A description of the software along with a few examples of actual Cyberlink users are shown below.

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The Brainfinger Display Window

The Brainfinger Display Window has two components: Brainfingers and the BrainBody signal.

The top component has the most practical use for people new to this system and is composed of three color-coded groups of Brainfingers plus the yellow Muscle Brainfinger.

Learning how to control some or all of the four Brainfinger groups allows hands free control of the mouse's curser and computer. The BrainBody display at the bottom of the Cyberlink Explorer window represents the signal from the user's forehead and is used to produce the first ten Brainfingers.

Let's now take a closer look at the Brainfinger Display Window. Brainfingers are grouped into four sections which are fully user programmable. For most people, Brainfingers can be easily mastered by using the basic F2 and Muscle configurations. Because the software is fully configurable, people with special needs can also learn to control their computers using less common adjustments.

The Brainfinger sections are as follows:



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F1 thru F3 -- Lateral Eye Movement:

The lowest three Brainfingers are most responsive to lateral eye movements. For those of you who can easily control your eyes, we recommend using the F2 Brainfinger to control the left and right movements of your computer's cursor.

In this Brainfinger display window, Joyce, the Current User, "became quiet" for a few moments and allowed all of her Brainfingers to "settle down." She then rapidly moved her eyes to the right which generated the Brainfinger F2 response.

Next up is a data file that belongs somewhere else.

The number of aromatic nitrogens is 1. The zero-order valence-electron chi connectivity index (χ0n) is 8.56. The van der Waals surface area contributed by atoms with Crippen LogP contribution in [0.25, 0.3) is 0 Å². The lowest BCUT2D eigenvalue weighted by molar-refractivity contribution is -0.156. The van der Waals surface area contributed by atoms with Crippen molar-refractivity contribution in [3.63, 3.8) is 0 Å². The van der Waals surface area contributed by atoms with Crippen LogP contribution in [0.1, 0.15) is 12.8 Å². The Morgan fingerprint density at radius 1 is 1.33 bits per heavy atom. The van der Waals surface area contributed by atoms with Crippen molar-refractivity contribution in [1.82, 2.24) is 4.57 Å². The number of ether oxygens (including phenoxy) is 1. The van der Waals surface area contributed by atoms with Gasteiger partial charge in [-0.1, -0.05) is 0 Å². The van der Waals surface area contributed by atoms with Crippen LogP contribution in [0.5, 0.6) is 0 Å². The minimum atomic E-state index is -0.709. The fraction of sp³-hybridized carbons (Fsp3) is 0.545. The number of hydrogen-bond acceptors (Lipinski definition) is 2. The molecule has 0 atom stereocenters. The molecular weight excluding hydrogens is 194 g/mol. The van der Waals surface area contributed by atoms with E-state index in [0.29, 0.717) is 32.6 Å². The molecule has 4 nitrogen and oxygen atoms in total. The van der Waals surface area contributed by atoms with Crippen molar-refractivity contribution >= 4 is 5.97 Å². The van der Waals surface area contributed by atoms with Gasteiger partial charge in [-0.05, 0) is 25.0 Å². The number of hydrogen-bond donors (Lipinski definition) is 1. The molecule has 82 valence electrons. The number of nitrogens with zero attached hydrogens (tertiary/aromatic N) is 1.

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F4 thru F6 -- Alpha Brain Resonance:


The middle three Brainfingers are generally responsive to Alpha brain wave signals (along with minute electrical energy generated from faint muscle movements in and around the forehead).

Even though most users find it easier to control either the F7-thru-F10 or the Yellow Muscle Signal we feel it is valuable to practice controlling the Alpha Brainfinger in preparation for using F7-thru-F10 Beta Brainfingers.

Possible techniques for learning Alpha control are to relax your neck muscles and eye muscles, and quiet your mind. With a little practice a feeling can be observed that relates to an increase in the Alpha Brainfingers. We define this feeling as an "Alpha State." Once this feeling is learned it can be used to enhance F7-thru-F10 Beta Brainfinger control.

The Brainfinger display window shown represents a specific moment in time for David, an experienced Cyberlink user. To achieve the result shown, he intentionally generated an Alpha "resonance" at Brainfinger F5. To describe how he created this Brainfinger response, David said, "I relaxed the muscles in my face and neck, softened my eye muscles, and imagined there was an umbrella of quietness around my head." For more information about "Alpha and Beta," please click on Deeper Look at the Software.

F7 thru F10; Beta Brain Resonance:

The F7-F10 Brainfinger range is available to users who have problems controlling facial muscles or who have difficulty controlling their muscle signal.

This range is sensitive to both "mental intention" and "broad-band muscle activity," and combines with the user's lessened muscle activity just enough to boost control of one of the F7-F10 Brainfingers (described below).